Wednesday, March 20, 2013

TEJAKULA: tour day

Just before we welcomed Emily and Ginna to Tejakula, we spent a whole day on a driving tour of northern Bali. Our driver took us to a temple near town, Gitgit Waterfall (sacred waterfalls), Pura Ulun Danu Beratan (water temple), and grocery shopping in Singaraja.  

The weather was typical of Bali in wet season: tumultuous. The start of our day was awash in bright, hot sun, and it progressively got more and more humid, with a torrential downpour here and a thunderstorm there. It continued to swap back and forth. Running from sudden downpours, looking out the car windows to see giant splashes against the glass and not much else, seeing brave locals on their scooters being pelted with wind and rain - all of this made the day trip more fun and exciting. 

Our temple tour guide taking us up the steps
Tejakula temple street style: tribal maxi skirt and a chic turban - could he be more on point?
We'll pretend for Taylor's sake that he is wearing a GW shirt, not a Georgetown one
I thoroughly enjoyed the parable behind this mural, told to us by our guide
The fuzziest looking tree!
Best friends, lovers: these two trees have grown into one over time.. how beautiful!
Boat monument
The trio
Feline, the definition of.

We were then taken to the sacred waterfalls for a wet and slippery walking tour. Our guide informed us of the names and uses of some of the surrounding botanical treasures; he pointed out the ginger plant, which Jaimie and I marveled at - we had never thought about what the plant of the famed root could possibly look like, that it could be of such considerable size and produce such beautiful flowers. Along the entire hike we were prodded by adorably sad looking Balinese children selling jewelry and other knick knacks (these kids had perfected the pout), begging us to buy something. I ended up with three bracelets I didn't need. 

Does this not look like a flock of headless flamingos? Which (of the headed variety) we had only just learned is called a flamboyance!
In Bali, most public restrooms cost 1000 - 2000 Rp to use (about 10 - 20 cents)
So so lush
Is this what you'd call a watering hole?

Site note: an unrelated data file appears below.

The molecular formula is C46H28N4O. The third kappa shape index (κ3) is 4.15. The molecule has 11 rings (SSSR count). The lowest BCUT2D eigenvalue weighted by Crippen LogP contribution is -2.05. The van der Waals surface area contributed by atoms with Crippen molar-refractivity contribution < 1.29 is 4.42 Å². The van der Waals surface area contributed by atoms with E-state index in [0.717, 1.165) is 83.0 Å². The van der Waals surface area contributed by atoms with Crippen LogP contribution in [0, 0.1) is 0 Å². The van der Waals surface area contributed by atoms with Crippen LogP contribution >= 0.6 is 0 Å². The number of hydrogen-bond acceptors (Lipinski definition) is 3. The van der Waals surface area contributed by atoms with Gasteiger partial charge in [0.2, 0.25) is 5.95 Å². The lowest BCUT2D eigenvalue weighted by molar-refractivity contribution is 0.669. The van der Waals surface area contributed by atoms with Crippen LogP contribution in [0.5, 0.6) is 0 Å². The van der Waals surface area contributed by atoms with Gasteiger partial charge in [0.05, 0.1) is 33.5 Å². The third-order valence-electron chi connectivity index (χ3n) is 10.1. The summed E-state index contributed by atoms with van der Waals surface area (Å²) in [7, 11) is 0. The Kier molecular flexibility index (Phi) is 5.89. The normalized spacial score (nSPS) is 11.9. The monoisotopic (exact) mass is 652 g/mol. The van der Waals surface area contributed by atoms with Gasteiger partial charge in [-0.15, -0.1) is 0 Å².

One waterfall comes from the mountain and is cold, and the other comes from a hot spring and is warm!
Jaimes and Taylor dove in for a high-pressure shower

En route to our third stop, we found these feisty little guys loitering on the side of the road. We stopped for some pictures. I have very brief footage of one of them inappropriately handling his goods (haha).

Looking onwards and upwards to bigger and better things?

Our next and last stop (due to the heavy rain) was the water temple, Pura Ulun Danu Beratan. Unfortunately, the place was a bit of an overcrowded tourist trap - the opposite of tranquil. I tried as best I could to frame people out of my shots. Quite a few Korean ajumma spottings also, which was a bit of a surprise, seeing (and hearing) a piece of "home" in Bali. We snapped some photos and left rather in haste; I think the number of foreigners there was a shock to our system after the recluse of Jomaro.

Asked them to hold hands walking down lover's lane, and this is what I get. How rude! 
The funniest, skinniest trees! They looked like giant quills.
The three-tier palm
The feather evergreen
The "overpriced" restaurant we didn't eat at
More hand panted signage. And this "gent".

We stopped at a large supermarket in Singaraja, where we picked up some snacks, fruit, drinks, and some cheap take-away mementos (Balinese coffee, tea in cute packages, toothpaste).

What these are I'm not entirely sure, but I am intrigued. 

The rain set in quite rapidly. At one point we were at relatively high elevation and stopped for some photos of this incredible view of the rolling fog.

This ominous, overhanging cloud was other-worldly
Like an overgrown beard from the heavens!

By this time we were famished. We braved the monsoon-like conditions and ran up the stairs to a pretty restaurant just off the road. It was completely deserted with the exception of the one staff member serving us. We took our time eating and chatting, as the rain came and went. We almost gave up waiting it out, but then it slowed to a drizzle and we packed up to go home.

The view from the restaurant, mountains obscured by clouds
Tay was all smiles, sporting the Balinese glow
My multi-flavored Mie Goreng (fried noodles) - one half tasted nutty and sweet, and the other tasted like Chinese take-out... hm.

There were more planned stops on the tour, but we asked our driver to take us back to Jomaro after our meal. We were soggy and beat, and a nice drink on the porch was calling our names...

Our relaxing day at the beach house with the arrival of the girls is up next.

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